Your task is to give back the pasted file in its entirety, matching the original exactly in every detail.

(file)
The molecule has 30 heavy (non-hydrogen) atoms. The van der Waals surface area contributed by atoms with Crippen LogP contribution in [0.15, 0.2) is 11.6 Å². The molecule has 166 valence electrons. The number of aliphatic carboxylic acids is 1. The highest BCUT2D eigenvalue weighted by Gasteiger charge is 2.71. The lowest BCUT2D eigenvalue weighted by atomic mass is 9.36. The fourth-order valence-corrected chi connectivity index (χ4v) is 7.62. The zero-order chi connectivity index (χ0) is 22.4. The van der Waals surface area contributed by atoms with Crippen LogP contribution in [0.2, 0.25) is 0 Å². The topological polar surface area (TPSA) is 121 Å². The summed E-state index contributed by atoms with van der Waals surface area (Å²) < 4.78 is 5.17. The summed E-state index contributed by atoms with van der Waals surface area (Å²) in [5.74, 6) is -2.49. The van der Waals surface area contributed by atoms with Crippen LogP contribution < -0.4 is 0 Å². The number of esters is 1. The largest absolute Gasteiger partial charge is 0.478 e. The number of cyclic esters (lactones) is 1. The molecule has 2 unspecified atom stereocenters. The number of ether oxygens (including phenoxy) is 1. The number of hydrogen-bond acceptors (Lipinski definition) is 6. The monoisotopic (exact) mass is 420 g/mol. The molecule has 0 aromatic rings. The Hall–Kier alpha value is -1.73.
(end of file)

The molecule has 30 heavy (non-hydrogen) atoms. The van der Waals surface area contributed by atoms with Crippen LogP contribution in [0.15, 0.2) is 11.6 Å². The molecule has 166 valence electrons. The number of aliphatic carboxylic acids is 1. The highest BCUT2D eigenvalue weighted by Gasteiger charge is 2.71. The lowest BCUT2D eigenvalue weighted by atomic mass is 9.36. The fourth-order valence-corrected chi connectivity index (χ4v) is 7.62. The zero-order chi connectivity index (χ0) is 22.4. The van der Waals surface area contributed by atoms with Crippen LogP contribution in [0.2, 0.25) is 0 Å². The topological polar surface area (TPSA) is 121 Å². The summed E-state index contributed by atoms with van der Waals surface area (Å²) < 4.78 is 5.17. The summed E-state index contributed by atoms with van der Waals surface area (Å²) in [5.74, 6) is -2.49. The van der Waals surface area contributed by atoms with Crippen LogP contribution < -0.4 is 0 Å². The number of esters is 1. The largest absolute Gasteiger partial charge is 0.478 e. The number of cyclic esters (lactones) is 1. The molecule has 2 unspecified atom stereocenters. The number of ether oxygens (including phenoxy) is 1. The number of hydrogen-bond acceptors (Lipinski definition) is 6. The monoisotopic (exact) mass is 420 g/mol. The molecule has 0 aromatic rings. The Hall–Kier alpha value is -1.73.